• Surface new business opportunities in a holistic way that all parties can be invested in
  • Build a conversation structure that gets to the bottom of the true client needs and fosters a trusted advisor relationship
  • Ask the hard questions is a finesse way, then practicing active listening
  • Increase propensity of deal closure by building mindshare and openness
  • "Move off the solution to diagnose before you prescribe," see Mahan's brilliant YouTube video below:

What are the actions that you can control in your day to move the needle as a front line sales manager or sales executive? Step one, take a look at environs you can play in where contact rates are the highest. What activities can you execute each day to engage most effectively? Hint: that’s rarely still email or a telephone (under 5% engagement rates). I’ve tested my ability to contact senior executives in companies and granted, this is the software and technology sphere, but Twitter can often garner a refreshingly rapid response and effectively personalized, Group-driven or InMail-driven digital outreach can yield incredible results i.e. higher conversion rates to appointments set. Another leading measure can even be the research phase itself. Rather than rattling away endless calls to Executive Assistants, performing due diligence to get smart about segmenting and targeting a healthy base of the key clients based on trigger events, goes a long way. This helps you avoid the "busy fool syndrome" I've talked about and is one of Konrath's Paradoxes: "slowing down to speed up."

When asked about how to measure the success of social selling and get to ROI by Gerhard Gschwandtner in a recent Selling Power interview, Jamie Shanksresponded, "There are a couple of leading indicators you should be looking at. One of them is the size and the effectiveness of your LinkedIn Network and it's called your social reach...And 'How is my voice growing over time?" Linked & Twitter are providing you these baseline metrics...Those are leading indicators. The lagging indicators are the opportunities and the revenue you are driving. And if you’re not driving that money, then you need to look back at your leading indicators and say, ‘what am I not doing? Are people listening? Is my social reach terrible because my network is small? Whatever that is." I would add that generating super high quality influencer content via LinkedIn Publisher will be a new lead measure activity this year as sales people become micro-marketers.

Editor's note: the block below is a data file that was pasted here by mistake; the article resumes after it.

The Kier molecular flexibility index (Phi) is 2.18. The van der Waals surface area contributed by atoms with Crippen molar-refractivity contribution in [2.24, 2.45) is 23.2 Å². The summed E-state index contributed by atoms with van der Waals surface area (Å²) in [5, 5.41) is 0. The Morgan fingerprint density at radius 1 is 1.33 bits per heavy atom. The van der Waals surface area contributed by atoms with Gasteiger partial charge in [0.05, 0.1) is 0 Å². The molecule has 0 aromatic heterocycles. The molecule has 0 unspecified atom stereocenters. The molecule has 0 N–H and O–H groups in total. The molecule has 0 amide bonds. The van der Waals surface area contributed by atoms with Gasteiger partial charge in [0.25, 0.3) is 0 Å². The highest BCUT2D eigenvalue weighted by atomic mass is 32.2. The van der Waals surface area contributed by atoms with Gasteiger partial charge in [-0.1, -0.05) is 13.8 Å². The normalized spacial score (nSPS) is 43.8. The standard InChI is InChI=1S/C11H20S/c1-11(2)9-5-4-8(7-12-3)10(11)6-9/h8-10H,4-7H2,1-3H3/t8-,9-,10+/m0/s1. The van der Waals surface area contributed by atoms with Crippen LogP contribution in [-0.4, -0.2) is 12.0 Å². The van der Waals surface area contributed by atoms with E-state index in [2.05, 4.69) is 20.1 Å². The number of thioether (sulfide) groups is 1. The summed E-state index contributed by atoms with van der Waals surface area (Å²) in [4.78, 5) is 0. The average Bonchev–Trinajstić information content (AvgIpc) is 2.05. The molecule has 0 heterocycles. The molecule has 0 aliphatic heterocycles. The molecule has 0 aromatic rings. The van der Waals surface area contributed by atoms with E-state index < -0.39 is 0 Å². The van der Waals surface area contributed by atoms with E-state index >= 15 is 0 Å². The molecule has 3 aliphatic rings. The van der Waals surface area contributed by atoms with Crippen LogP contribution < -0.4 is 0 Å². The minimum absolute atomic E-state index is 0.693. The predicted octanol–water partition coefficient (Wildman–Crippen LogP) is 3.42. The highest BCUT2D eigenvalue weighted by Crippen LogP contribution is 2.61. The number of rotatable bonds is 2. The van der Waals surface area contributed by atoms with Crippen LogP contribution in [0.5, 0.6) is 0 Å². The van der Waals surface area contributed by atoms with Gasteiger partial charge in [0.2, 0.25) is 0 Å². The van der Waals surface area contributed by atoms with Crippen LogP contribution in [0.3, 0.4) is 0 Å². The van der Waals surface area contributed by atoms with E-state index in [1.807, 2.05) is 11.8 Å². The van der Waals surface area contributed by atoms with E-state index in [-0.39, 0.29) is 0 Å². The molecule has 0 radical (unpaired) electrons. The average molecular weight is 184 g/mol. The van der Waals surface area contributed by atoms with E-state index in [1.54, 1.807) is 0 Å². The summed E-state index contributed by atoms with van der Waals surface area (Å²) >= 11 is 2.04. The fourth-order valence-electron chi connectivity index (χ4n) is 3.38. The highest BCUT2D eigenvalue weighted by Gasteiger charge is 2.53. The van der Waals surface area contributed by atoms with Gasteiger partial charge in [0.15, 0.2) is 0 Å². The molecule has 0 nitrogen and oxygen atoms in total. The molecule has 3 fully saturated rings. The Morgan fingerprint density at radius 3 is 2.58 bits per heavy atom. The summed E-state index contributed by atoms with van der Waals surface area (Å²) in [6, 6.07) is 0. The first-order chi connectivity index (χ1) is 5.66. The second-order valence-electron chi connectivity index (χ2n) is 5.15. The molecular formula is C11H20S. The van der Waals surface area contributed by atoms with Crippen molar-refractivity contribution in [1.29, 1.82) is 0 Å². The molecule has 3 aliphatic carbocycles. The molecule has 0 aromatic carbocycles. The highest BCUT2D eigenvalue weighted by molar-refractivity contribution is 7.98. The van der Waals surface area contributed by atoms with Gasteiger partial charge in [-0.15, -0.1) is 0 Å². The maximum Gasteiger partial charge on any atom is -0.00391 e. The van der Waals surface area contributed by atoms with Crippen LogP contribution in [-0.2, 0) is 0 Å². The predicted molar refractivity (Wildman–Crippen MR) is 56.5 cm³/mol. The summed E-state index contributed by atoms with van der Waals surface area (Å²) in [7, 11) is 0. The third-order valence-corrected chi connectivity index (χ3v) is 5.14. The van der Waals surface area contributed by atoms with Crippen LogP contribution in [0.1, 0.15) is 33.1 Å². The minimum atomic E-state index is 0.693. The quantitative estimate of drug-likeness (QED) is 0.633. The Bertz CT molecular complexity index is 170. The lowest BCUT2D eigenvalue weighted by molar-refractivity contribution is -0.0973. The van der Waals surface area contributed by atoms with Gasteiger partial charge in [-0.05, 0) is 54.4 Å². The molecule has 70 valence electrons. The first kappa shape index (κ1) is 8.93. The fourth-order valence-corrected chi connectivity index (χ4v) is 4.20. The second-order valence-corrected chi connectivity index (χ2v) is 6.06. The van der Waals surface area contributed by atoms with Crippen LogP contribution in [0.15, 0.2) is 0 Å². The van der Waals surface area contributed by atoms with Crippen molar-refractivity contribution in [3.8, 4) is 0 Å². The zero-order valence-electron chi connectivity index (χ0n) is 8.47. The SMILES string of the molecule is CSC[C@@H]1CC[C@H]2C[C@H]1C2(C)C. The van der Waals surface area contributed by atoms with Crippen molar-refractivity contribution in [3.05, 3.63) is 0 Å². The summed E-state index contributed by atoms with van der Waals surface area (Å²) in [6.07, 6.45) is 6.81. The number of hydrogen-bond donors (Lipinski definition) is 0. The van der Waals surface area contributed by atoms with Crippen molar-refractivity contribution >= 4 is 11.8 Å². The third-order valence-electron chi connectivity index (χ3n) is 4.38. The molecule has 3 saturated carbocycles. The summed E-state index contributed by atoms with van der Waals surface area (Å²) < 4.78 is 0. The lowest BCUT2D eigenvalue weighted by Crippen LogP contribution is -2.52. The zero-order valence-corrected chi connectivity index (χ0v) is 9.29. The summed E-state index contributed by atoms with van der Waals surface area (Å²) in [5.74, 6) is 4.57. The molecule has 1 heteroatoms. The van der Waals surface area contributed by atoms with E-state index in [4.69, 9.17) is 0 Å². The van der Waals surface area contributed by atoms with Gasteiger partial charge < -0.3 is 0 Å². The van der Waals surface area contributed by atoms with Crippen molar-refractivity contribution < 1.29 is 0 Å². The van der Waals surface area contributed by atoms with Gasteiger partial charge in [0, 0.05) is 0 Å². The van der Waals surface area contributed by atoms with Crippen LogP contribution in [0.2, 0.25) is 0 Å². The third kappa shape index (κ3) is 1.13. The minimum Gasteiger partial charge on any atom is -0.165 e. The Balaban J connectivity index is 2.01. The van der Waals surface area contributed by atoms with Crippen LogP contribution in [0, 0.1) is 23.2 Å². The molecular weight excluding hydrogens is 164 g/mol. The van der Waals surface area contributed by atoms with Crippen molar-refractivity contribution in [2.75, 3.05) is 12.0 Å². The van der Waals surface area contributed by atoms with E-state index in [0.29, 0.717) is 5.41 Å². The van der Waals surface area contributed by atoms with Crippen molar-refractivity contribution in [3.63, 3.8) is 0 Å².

If your goal is to close 5MM in new revenue this year, you'd better have a realistic concept of where those sales cycles began last year to land some of those in the first and second quarter. Otherwise, have the courage to level set with management and your CEO that these will most likely stack up in Q3/Q4 because you'd rather do it right and nurture the account rather than destroy the natural order of paradise by being pushy or rushing. Real-time selling is real but it's no longer a sales cycle, it's a buying cycle so customers are leading the dance.

Relentlessly focus on strategy in qualifying the exact companies you will seek to penetrate based on trigger events, the strongest of which are stakeholders who were just promoted or transitioned to new companies. Keep this list a short list and go deep to the target rather than widening the approach. (Mike Weinberg) If your company has sold to these executives before and they’ve moved into a new world they are already champions of your disruptive solution paradigm, so getting back in touch with them via a referral / warm introduction can help you to gain ground in the new account.

Static and active is another sound way to look at KPIs from this vantage point. Bernard Marr wrote the book on KPIs as a mechanism for accurate business forecasts so peruse his prescient corpus at this link. Jason Jordan found that only 17% of sales metrics captured are activities that contribute to a sale! Jason and Michelle Vazzana unpacked 306 metrics, breaking them into 3 buckets: sales activities (17%), sales objectives (59%) and business results (24%). The first are highly manageable, the second directly influenceable and the third are not manageable but relate back to sales objectives. “Activities can be managed – outcomes cannot."

If I could only obtain 6 metrics (in addition to deal value) from a CRM, and assuming the data is accurate, here are my choices:

  1. Qualified pipeline as percentage of quota/target
  2. Opportunities by deal stage
  3. Opportunity qualification scores (with snapshot versions)
  4. Deals stuck at stage beyond defined period
  5. Meetings that progress the sale (with call plan in the CRM)
  6. Opportunities with close plans (versioned and in the CRM)

What would your six key metrics be to drive the team and ensure they are building pipeline and progressing the best opportunities effectively?